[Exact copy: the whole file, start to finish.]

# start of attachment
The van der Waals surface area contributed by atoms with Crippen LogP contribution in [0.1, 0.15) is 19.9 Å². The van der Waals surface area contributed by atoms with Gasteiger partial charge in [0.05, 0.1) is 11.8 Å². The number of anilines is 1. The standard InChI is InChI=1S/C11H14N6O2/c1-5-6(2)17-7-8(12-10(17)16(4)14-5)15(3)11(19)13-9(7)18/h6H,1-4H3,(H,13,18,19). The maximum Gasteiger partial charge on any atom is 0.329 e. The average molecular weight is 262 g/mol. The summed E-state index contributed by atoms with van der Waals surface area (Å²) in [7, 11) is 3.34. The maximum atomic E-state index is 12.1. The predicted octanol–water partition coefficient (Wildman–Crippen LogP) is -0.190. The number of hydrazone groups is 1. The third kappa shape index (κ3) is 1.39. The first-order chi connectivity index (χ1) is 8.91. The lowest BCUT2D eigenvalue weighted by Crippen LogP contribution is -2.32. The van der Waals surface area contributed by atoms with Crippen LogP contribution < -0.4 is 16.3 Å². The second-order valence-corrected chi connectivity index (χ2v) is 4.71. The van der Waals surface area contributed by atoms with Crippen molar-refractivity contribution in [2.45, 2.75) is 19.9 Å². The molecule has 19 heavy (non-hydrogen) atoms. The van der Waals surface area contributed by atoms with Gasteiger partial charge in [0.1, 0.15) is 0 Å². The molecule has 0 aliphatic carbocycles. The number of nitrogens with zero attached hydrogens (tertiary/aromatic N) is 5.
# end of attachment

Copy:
The van der Waals surface area contributed by atoms with Crippen LogP contribution in [0.1, 0.15) is 19.9 Å². The van der Waals surface area contributed by atoms with Gasteiger partial charge in [0.05, 0.1) is 11.8 Å². The number of anilines is 1. The standard InChI is InChI=1S/C11H14N6O2/c1-5-6(2)17-7-8(12-10(17)16(4)14-5)15(3)11(19)13-9(7)18/h6H,1-4H3,(H,13,18,19). The maximum Gasteiger partial charge on any atom is 0.329 e. The average molecular weight is 262 g/mol. The summed E-state index contributed by atoms with van der Waals surface area (Å²) in [7, 11) is 3.34. The maximum atomic E-state index is 12.1. The predicted octanol–water partition coefficient (Wildman–Crippen LogP) is -0.190. The number of hydrazone groups is 1. The third kappa shape index (κ3) is 1.39. The first-order chi connectivity index (χ1) is 8.91. The lowest BCUT2D eigenvalue weighted by Crippen LogP contribution is -2.32. The van der Waals surface area contributed by atoms with Crippen LogP contribution < -0.4 is 16.3 Å². The second-order valence-corrected chi connectivity index (χ2v) is 4.71. The van der Waals surface area contributed by atoms with Crippen molar-refractivity contribution in [2.45, 2.75) is 19.9 Å². The molecule has 19 heavy (non-hydrogen) atoms. The van der Waals surface area contributed by atoms with Gasteiger partial charge in [0.1, 0.15) is 0 Å². The molecule has 0 aliphatic carbocycles. The number of nitrogens with zero attached hydrogens (tertiary/aromatic N) is 5.